There is an increased shift towards outsourcing of healthcare services. A research by modern healthcare annual outsourcing survey realized a 13.1% increase in healthcare outsourcing between 2011 and 2013 (Balakrishnan et al., 2010). About 35% of healthcare providers in the world rely on outsourcing for some service delivery. Increase in complexity of health services and the need for value-based healthcare across the world has hastened the need for outsourcing. Balakrishnan et al. (2010) confirm that the move towards best practices in healthcare provision has also recommended the cutting of cost in health provision. To cut the cost of service provision in healthcare organizations, outsourcing of services such as biomedical services, food supply, information communication technology, and human resource management is imperative (Bennie, 2014). Young and Macinati (2012) reveal how dependency on in-house employees for service provision may prove expensive, especially since some services are seasonal. After the service is installed or provided, this finding implies that a huge period may elapse without the organization requiring the service again. For example, installation of ICT system in a healthcare institution may be a one-off activity. After the installation, the organization may take several months or even years without requiring the services of the provider. If the employees are trained in information technology and/or are inducted on how to use the instruments, they can carry out maintenance or even install programs. This situation makes the employment of ICT technicians and managers redundant and wasteful.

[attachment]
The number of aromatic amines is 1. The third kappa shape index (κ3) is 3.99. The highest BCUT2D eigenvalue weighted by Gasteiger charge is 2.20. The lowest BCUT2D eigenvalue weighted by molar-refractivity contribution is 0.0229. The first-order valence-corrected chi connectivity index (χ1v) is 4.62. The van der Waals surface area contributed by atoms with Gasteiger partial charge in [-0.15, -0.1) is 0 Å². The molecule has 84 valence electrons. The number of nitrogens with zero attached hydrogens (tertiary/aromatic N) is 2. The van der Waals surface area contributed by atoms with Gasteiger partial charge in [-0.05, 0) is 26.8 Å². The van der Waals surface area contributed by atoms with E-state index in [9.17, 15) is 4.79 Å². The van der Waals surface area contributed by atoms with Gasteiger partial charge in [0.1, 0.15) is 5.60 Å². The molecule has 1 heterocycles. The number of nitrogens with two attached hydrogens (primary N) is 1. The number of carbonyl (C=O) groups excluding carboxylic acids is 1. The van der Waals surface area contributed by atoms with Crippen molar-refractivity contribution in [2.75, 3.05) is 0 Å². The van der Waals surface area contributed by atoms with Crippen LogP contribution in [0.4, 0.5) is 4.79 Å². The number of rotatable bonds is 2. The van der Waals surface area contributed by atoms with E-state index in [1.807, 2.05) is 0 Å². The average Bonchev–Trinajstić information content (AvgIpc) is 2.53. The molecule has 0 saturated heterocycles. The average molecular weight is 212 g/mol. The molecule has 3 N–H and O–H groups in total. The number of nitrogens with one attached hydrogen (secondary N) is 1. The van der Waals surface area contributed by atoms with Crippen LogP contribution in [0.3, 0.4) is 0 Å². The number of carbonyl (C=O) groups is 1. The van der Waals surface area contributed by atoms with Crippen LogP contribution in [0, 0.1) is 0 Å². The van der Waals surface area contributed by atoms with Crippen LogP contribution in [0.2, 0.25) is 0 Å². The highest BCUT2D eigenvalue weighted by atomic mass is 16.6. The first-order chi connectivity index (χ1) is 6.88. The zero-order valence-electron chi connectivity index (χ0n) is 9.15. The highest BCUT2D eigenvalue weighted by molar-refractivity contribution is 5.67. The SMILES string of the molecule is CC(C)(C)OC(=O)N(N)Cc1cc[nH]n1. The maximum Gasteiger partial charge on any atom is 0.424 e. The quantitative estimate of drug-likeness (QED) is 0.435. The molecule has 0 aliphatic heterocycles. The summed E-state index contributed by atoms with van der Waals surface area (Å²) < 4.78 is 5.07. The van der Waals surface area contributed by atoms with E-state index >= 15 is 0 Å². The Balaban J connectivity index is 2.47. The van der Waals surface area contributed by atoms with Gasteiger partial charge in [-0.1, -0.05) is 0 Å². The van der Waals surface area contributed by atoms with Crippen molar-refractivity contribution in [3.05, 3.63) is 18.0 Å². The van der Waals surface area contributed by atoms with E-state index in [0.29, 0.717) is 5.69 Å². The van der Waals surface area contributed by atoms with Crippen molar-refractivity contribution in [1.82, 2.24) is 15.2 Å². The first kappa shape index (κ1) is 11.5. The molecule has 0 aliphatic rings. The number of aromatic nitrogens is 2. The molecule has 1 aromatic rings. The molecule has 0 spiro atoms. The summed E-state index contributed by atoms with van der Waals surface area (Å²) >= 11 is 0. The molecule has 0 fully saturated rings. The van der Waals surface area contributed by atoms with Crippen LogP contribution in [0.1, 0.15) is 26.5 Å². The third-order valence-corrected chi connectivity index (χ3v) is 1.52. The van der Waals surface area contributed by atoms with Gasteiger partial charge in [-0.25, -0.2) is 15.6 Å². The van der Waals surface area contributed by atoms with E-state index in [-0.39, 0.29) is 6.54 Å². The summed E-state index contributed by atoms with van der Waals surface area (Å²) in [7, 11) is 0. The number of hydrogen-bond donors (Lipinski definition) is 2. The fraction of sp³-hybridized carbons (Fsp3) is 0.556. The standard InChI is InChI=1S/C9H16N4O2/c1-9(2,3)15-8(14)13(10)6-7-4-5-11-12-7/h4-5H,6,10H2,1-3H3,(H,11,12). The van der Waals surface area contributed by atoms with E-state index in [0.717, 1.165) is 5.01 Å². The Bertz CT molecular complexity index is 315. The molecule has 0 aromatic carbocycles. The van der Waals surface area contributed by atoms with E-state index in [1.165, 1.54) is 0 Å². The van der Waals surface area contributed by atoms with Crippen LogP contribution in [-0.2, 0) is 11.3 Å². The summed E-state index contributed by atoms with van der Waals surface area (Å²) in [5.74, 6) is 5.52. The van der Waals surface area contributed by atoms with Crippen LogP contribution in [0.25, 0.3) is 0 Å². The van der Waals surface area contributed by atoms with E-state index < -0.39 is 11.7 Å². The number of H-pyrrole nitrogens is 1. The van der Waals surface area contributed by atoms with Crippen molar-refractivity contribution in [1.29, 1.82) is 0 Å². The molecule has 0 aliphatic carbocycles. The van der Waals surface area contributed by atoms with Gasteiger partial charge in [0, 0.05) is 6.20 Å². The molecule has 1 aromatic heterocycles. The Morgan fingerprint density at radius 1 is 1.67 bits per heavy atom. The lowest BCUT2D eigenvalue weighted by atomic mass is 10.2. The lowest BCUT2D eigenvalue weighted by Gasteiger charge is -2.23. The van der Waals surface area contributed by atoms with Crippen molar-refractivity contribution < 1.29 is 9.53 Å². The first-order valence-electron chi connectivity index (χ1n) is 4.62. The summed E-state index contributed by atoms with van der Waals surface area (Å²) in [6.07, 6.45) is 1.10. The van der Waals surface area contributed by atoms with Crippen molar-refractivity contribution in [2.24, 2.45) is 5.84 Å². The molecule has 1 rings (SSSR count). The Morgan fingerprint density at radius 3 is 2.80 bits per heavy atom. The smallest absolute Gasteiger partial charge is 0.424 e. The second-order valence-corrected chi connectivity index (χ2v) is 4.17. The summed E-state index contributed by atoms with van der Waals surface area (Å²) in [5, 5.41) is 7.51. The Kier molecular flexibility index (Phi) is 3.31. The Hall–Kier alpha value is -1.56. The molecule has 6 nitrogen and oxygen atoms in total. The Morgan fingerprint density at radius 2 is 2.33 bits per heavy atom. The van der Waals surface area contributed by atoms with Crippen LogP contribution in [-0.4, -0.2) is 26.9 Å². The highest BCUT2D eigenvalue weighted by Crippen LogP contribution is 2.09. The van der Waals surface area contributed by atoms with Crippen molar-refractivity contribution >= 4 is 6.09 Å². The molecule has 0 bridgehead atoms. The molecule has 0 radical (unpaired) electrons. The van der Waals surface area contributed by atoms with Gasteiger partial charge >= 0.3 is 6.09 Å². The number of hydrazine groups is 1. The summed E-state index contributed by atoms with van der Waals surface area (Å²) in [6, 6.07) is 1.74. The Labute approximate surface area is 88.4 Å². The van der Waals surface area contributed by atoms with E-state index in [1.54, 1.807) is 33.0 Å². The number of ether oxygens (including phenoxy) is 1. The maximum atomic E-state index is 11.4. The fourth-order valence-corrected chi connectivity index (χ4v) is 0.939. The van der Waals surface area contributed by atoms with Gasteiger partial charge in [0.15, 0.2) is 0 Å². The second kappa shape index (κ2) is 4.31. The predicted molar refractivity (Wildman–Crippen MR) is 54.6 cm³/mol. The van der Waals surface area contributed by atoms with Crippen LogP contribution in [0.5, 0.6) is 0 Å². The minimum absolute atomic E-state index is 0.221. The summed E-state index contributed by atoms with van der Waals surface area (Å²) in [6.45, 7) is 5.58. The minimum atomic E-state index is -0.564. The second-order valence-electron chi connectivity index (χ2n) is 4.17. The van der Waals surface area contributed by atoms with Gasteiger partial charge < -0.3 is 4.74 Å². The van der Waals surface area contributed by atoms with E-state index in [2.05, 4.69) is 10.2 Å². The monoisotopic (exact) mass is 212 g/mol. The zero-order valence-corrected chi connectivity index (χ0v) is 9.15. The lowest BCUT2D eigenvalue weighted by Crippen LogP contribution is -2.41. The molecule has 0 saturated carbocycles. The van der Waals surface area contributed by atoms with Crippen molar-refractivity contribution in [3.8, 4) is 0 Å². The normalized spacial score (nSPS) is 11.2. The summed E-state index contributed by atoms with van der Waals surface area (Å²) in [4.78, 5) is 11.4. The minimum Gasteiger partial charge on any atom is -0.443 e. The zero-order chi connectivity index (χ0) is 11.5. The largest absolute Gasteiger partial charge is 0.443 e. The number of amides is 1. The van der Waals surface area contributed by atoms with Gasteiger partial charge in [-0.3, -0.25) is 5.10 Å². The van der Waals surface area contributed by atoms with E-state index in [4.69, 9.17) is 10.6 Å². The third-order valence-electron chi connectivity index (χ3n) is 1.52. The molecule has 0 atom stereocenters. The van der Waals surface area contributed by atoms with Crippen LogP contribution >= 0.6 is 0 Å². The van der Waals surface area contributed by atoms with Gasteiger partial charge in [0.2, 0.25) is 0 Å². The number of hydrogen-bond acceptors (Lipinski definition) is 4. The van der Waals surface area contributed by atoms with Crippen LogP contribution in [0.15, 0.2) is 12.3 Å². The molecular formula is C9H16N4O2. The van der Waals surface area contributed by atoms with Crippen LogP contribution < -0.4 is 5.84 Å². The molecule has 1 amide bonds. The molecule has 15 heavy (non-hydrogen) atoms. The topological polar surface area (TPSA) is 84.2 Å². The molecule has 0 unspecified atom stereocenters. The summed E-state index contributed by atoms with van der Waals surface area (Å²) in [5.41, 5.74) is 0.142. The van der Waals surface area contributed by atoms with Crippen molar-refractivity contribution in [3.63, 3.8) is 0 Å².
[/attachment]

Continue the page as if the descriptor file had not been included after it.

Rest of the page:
Organizations that are experiencing Growth of Outsourcing in Healthcare